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Implementing smoke-free environments

11 December 2009 -- This episode focuses on the damage caused by second-hand smoke, and what some countries are doing to mitigate its harmful effects.

Transcript of the podcast

Veronica Riemer: You're listening to the WHO podcast. My name is Veronica Riemer. In this episode we look at the harm of exposure to second-hand tobacco smoke.

This week, WHO launches its 2009 report on the global tobacco epidemic. It gives not only details of the numbers of smokers by country but also what tobacco control measures each country is implementing – measures such as smoking bans in public places to provide smoke free environments, health warnings on tobacco products, bans on advertising, promotion and sponsorship and raising taxes and prices. WHO believes that governments should do more to shield their people from the harm of exposure to second-hand smoke and urges more countries to pass comprehensive smoke-free laws.

Dr Douglas Bettcher, Director of WHO's Tobacco Free Initiative, explains the real danger of exposure to second hand smoke.

Dr Douglas Bettcher: Second hand smoke is first of all, it kills, it is estimated that around 600 000 people die due to the exposure of second-hand smoke every year. Amongst adults, men and women, the exposure to second-hand smoke results in heart disease, heart attacks; it also leads to lung cancer. Also in children, boys and girls, we know that it causes sudden infant death syndrome, causes respiratory infections, bronchitis, inner ear infections. It is toxic; the smoke coming out of a cigarette that causes what we call this environmental smoke is as toxic or contains even more toxic substances than actually the smoke which is ingested by a smoker.

Veronica Riemer: Some of the best advances are taking place in Europe. Ireland, Turkey and the United Kingdom all have comprehensive bans on smoking in public places. Kristina Mauer-Stender, a tobacco control officer in WHO's Regional Office for Europe, explains the change and why leadership is an essential catalyst.

Ms Kristina Mauer-Stender: There is a trend (in WHO/Europe) that people want to be more healthy. They want to follow a healthy lifestyle. So it seems to be trendy, and people want to follow this trend. At the same time we can see in those countries which have made a lot of progress recently in terms of smoking bans that we have always had a leader or several leaders fighting for the smoking bans.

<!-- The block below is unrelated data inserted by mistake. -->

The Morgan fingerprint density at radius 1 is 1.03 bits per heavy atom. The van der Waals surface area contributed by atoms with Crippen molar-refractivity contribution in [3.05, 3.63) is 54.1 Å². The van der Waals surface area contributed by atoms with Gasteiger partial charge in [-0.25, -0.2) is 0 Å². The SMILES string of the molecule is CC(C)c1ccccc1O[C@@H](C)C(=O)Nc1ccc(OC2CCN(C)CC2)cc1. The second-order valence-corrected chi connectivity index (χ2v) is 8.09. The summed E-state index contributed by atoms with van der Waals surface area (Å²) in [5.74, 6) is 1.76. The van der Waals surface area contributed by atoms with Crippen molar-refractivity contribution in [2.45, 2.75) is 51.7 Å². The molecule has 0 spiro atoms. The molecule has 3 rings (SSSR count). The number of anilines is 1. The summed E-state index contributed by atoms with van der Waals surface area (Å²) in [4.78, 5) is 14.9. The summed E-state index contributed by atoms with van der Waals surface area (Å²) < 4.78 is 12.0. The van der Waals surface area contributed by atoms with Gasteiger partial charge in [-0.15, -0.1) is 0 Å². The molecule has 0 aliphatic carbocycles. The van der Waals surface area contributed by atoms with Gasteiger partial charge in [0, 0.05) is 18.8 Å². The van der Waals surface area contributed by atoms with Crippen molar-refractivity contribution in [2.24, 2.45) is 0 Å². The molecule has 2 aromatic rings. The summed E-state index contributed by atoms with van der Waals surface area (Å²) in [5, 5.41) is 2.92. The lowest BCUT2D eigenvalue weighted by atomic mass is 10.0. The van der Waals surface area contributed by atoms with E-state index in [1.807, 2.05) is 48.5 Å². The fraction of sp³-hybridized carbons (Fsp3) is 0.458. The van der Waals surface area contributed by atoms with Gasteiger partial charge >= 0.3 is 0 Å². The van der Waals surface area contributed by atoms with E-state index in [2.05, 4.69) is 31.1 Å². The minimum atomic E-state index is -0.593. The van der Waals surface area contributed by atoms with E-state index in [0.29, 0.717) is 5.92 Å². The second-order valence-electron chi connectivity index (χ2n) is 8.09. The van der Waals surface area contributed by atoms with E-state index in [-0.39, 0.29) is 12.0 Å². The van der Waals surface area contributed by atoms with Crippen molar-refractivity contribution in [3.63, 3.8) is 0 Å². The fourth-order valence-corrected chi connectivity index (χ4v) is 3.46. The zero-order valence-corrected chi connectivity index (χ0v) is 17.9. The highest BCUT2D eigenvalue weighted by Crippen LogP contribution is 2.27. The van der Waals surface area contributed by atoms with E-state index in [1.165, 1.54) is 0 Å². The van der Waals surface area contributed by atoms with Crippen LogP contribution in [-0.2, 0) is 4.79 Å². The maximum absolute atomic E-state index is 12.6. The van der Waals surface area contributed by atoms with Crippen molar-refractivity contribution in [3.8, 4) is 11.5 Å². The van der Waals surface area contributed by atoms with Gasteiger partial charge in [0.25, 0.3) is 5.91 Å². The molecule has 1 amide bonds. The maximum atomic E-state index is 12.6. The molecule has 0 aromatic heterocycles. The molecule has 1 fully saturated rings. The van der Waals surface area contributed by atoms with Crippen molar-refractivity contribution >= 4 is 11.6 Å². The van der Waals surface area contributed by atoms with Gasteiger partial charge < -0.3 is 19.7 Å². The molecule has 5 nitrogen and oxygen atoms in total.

Veronica Riemer: In Turkey, one of the leaders has been Dr Elif Dagli, head of the department of pediatrics at Marmara University in Istanbul. For 22 years, Dr Dagli has worked to control the epidemic of tobacco use in Turkey. As chair of Turkey's National Coalition on Tobacco and Health, she successfully lobbied for Parliament to pass the country's comprehensive smoke-free law in 2007. She explains what the new law has meant for Turkey.

Dr Elif Dagli: All the public places – except for restaurants, bars and coffee houses – became smoke-free in May 2008, and 18 months after that restaurants and coffee houses and bars became smoke free. Since 19 July 2009, Turkey is a completely smoke-free country.

Veronica Riemer: But Dr Dagli says the law has not eliminated the risk to Turkish children, who are still exposed to smoke within their own family environment. Worldwide, half of all children are regularly exposed to second-hand smoke at home.

Dr Elif Dagli: In Turkey, culturally, people value their children so much, and then they come to the hospital. It is like a big crowd of adults together with only a small child –saying that we are so anxious about the health of our child, we want the child to improve and we can spend all our savings, we can sell our house and we want this child to get better. And then you examine the child and give information about the disease, prescribe some medicine. And then, when it comes to the smoking issue, you ask who else is smoking in the family. And then you find out that everybody in the house is smoking. Then you start giving them information about the health hazards of smoking. And they say that we will not be able to stop our smoking as we don't think that it is associated with our children's asthma attack.

If you would like to read the report or to obtain related information, there are links on the transcript page of this podcast episode. Look for the link to the podcast on the home page of our web site, at www.who.int.

That's all for this episode of the WHO podcast. Thanks for listening. If you have any comments on our podcast or have any suggestions for future health topics drop us a line. Our email address is Podcast@who.int.

For the World Health Organization, this is Veronica Riemer in Geneva.

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